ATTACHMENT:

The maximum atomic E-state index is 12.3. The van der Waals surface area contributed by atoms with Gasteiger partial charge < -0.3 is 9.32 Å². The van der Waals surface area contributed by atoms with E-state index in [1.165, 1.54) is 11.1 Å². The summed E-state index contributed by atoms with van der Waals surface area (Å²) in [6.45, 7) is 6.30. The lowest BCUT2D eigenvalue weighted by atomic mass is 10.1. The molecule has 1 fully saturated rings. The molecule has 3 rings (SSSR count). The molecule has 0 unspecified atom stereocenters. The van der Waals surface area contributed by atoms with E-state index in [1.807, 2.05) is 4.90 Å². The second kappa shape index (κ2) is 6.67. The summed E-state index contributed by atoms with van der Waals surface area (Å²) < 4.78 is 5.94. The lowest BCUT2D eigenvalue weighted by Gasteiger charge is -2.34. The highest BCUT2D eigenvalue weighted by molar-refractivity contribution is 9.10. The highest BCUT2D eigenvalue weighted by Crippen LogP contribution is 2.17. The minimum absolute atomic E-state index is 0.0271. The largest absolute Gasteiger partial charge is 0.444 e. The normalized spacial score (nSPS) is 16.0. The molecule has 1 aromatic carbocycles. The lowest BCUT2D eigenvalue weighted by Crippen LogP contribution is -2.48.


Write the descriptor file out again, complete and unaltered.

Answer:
The maximum atomic E-state index is 12.3. The van der Waals surface area contributed by atoms with Gasteiger partial charge < -0.3 is 9.32 Å². The van der Waals surface area contributed by atoms with E-state index in [1.165, 1.54) is 11.1 Å². The summed E-state index contributed by atoms with van der Waals surface area (Å²) in [6.45, 7) is 6.30. The lowest BCUT2D eigenvalue weighted by atomic mass is 10.1. The molecule has 1 fully saturated rings. The molecule has 3 rings (SSSR count). The molecule has 0 unspecified atom stereocenters. The van der Waals surface area contributed by atoms with E-state index in [1.807, 2.05) is 4.90 Å². The second kappa shape index (κ2) is 6.67. The summed E-state index contributed by atoms with van der Waals surface area (Å²) < 4.78 is 5.94. The lowest BCUT2D eigenvalue weighted by Gasteiger charge is -2.34. The highest BCUT2D eigenvalue weighted by molar-refractivity contribution is 9.10. The highest BCUT2D eigenvalue weighted by Crippen LogP contribution is 2.17. The minimum absolute atomic E-state index is 0.0271. The largest absolute Gasteiger partial charge is 0.444 e. The normalized spacial score (nSPS) is 16.0. The molecule has 1 aromatic carbocycles. The lowest BCUT2D eigenvalue weighted by Crippen LogP contribution is -2.48.